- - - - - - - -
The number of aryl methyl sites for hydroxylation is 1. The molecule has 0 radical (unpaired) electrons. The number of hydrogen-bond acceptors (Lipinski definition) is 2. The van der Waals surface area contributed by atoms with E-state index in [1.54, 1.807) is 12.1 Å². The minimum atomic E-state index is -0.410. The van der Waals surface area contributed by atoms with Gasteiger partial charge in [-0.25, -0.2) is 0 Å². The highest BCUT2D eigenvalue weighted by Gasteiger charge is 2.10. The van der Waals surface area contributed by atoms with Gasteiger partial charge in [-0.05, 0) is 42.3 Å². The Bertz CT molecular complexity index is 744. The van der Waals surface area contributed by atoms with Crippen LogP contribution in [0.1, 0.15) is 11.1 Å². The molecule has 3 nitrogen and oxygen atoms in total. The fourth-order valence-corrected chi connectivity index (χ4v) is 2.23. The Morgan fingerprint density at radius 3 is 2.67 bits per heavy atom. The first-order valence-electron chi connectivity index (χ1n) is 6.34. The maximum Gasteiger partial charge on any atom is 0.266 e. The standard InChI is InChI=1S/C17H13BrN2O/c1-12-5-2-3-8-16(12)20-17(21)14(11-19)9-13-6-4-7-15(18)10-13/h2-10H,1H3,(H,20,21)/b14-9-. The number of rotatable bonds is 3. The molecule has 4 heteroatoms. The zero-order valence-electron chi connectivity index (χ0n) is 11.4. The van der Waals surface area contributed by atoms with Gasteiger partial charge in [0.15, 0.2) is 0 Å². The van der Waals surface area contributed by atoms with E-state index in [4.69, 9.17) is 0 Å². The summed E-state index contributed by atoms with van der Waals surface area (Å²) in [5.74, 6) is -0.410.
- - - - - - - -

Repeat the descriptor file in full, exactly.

The number of aryl methyl sites for hydroxylation is 1. The molecule has 0 radical (unpaired) electrons. The number of hydrogen-bond acceptors (Lipinski definition) is 2. The van der Waals surface area contributed by atoms with E-state index in [1.54, 1.807) is 12.1 Å². The minimum atomic E-state index is -0.410. The van der Waals surface area contributed by atoms with Gasteiger partial charge in [-0.25, -0.2) is 0 Å². The highest BCUT2D eigenvalue weighted by Gasteiger charge is 2.10. The van der Waals surface area contributed by atoms with Gasteiger partial charge in [-0.05, 0) is 42.3 Å². The Bertz CT molecular complexity index is 744. The van der Waals surface area contributed by atoms with Crippen LogP contribution in [0.1, 0.15) is 11.1 Å². The molecule has 3 nitrogen and oxygen atoms in total. The fourth-order valence-corrected chi connectivity index (χ4v) is 2.23. The Morgan fingerprint density at radius 3 is 2.67 bits per heavy atom. The first-order valence-electron chi connectivity index (χ1n) is 6.34. The maximum Gasteiger partial charge on any atom is 0.266 e. The standard InChI is InChI=1S/C17H13BrN2O/c1-12-5-2-3-8-16(12)20-17(21)14(11-19)9-13-6-4-7-15(18)10-13/h2-10H,1H3,(H,20,21)/b14-9-. The number of rotatable bonds is 3. The molecule has 4 heteroatoms. The zero-order valence-electron chi connectivity index (χ0n) is 11.4. The van der Waals surface area contributed by atoms with Gasteiger partial charge in [0.15, 0.2) is 0 Å². The van der Waals surface area contributed by atoms with E-state index in [4.69, 9.17) is 0 Å². The summed E-state index contributed by atoms with van der Waals surface area (Å²) in [5.74, 6) is -0.410.